Of course this process can also be applied to 3D printed objects as previously described in the mentioned blog entry. In this case one should not try to grow the gold surface directly on graphite but always use an intermediate copper (and possible on top of that nickel) layer.

Our cooper surface that we wanted to coat

Materials used

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The electrolyte by Tifoo

The process

First prepare the workpiece. The mirror surface shown in this example has been manufactured out of oxygen free copper (due to it’s application in a vacuum environment) - most of the time you want to use a nickel or palladium interface layer between your workpiece and the gold coating though when working on copper, brass, bronze, silver or a gold workpiece one can also try to directly coat with gold. The surface has first been sanded with grain sized down to 4000 (in steps starting with 400, 1200, 2400 up to 4000). Then it has been polished to yield a clean surface that’s optically usable due to the high demands of the application. If you’re doing this just for decoration purposes you can stop after a coarse polishing or grinding step.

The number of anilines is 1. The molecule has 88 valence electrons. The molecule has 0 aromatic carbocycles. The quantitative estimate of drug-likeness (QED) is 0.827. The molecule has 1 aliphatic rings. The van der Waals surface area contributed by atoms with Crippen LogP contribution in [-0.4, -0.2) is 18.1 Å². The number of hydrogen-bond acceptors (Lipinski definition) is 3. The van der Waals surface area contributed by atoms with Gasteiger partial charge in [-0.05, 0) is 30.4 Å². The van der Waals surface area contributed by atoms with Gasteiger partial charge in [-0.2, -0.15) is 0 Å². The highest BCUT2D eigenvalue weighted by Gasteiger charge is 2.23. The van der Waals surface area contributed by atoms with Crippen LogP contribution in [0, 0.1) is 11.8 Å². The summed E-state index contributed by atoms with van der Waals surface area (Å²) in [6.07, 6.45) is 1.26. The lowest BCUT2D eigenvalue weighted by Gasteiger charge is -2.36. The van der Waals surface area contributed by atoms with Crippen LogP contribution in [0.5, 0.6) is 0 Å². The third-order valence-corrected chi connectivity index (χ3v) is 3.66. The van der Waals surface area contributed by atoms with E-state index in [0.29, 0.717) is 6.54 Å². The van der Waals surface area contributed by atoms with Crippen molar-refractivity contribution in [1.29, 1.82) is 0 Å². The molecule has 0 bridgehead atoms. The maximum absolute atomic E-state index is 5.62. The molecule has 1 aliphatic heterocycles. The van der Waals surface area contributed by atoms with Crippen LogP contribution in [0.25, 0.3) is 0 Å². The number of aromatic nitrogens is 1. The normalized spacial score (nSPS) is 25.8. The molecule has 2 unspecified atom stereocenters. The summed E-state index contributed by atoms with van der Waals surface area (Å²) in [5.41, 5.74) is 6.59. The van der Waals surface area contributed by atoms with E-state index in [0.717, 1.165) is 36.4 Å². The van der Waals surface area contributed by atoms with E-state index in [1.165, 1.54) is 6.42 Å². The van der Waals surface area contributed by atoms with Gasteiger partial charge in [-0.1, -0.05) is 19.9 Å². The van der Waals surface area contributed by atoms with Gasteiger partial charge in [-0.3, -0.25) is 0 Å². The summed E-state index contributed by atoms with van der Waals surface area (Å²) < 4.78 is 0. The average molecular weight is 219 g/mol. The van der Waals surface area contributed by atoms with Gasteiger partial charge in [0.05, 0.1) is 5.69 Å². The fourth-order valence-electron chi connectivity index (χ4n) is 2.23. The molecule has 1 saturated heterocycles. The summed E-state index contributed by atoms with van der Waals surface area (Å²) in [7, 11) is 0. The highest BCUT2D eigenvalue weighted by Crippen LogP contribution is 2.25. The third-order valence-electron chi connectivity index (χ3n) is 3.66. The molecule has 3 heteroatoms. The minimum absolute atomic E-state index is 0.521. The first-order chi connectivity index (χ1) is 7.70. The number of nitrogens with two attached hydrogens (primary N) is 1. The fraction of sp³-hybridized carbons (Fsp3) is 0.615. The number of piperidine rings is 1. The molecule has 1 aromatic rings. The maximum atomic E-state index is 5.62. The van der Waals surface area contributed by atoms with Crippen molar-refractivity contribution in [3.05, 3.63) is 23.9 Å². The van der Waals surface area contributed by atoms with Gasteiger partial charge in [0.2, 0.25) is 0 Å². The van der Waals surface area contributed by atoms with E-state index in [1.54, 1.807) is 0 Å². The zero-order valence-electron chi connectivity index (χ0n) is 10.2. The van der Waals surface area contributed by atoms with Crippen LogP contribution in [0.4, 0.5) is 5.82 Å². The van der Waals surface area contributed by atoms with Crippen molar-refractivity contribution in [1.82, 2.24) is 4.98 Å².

Our cooper surface that we wanted to coat

The electrolyte we’re using here - Tifoos “Midas” - has some additional hardening and gloss additives (primarily Cobalt) that lead to it’s violet color. When using other electrolytes they’ll mostly be greenish. In case this electrolyte has gotten turbed heat it up to around 40 degrees Celsius and stir - this should return the electrolyte to the state also visible on the photographs.

The electrolyte

Simply put the graphite anode into your glas jar and attach it to the positive side of your power supply. Position in a way that it won’t touch the workpiece but is submerged into the electrolyte bath. Think now about how you’re going to mount your workpiece so it’ll be in constant position to the anode or how you’re going to rotate it later on. Add the electrolyte to your container - from now on keep the fumehood lowered and the pressure inside lower / the air flow separating you from any fumes even though they should only be generated when you enable power later on.

The setup